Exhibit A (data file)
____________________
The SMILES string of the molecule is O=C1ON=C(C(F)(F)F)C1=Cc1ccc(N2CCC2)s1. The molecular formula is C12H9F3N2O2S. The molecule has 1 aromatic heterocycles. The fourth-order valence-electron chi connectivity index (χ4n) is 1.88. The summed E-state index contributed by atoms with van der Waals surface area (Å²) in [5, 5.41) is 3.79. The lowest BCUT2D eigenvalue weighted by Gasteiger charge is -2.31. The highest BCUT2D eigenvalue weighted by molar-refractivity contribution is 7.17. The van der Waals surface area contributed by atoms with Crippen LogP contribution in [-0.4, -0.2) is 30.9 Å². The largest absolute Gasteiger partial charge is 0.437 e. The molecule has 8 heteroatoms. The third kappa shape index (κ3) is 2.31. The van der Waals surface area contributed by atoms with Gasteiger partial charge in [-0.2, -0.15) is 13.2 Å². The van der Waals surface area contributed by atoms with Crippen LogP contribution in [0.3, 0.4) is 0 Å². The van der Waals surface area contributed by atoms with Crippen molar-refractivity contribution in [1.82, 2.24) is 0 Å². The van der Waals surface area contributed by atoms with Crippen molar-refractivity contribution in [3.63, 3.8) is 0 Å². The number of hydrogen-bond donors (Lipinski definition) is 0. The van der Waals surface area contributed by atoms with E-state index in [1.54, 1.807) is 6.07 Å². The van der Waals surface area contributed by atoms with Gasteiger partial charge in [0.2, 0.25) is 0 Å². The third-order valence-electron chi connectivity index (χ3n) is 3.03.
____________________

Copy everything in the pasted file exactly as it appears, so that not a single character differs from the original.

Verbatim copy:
The SMILES string of the molecule is O=C1ON=C(C(F)(F)F)C1=Cc1ccc(N2CCC2)s1. The molecular formula is C12H9F3N2O2S. The molecule has 1 aromatic heterocycles. The fourth-order valence-electron chi connectivity index (χ4n) is 1.88. The summed E-state index contributed by atoms with van der Waals surface area (Å²) in [5, 5.41) is 3.79. The lowest BCUT2D eigenvalue weighted by Gasteiger charge is -2.31. The highest BCUT2D eigenvalue weighted by molar-refractivity contribution is 7.17. The van der Waals surface area contributed by atoms with Crippen LogP contribution in [-0.4, -0.2) is 30.9 Å². The largest absolute Gasteiger partial charge is 0.437 e. The molecule has 8 heteroatoms. The third kappa shape index (κ3) is 2.31. The van der Waals surface area contributed by atoms with Gasteiger partial charge in [-0.2, -0.15) is 13.2 Å². The van der Waals surface area contributed by atoms with Crippen LogP contribution in [0.3, 0.4) is 0 Å². The van der Waals surface area contributed by atoms with Crippen molar-refractivity contribution in [1.82, 2.24) is 0 Å². The van der Waals surface area contributed by atoms with Crippen molar-refractivity contribution in [3.63, 3.8) is 0 Å². The number of hydrogen-bond donors (Lipinski definition) is 0. The van der Waals surface area contributed by atoms with E-state index in [1.54, 1.807) is 6.07 Å². The van der Waals surface area contributed by atoms with Gasteiger partial charge in [0.2, 0.25) is 0 Å². The third-order valence-electron chi connectivity index (χ3n) is 3.03.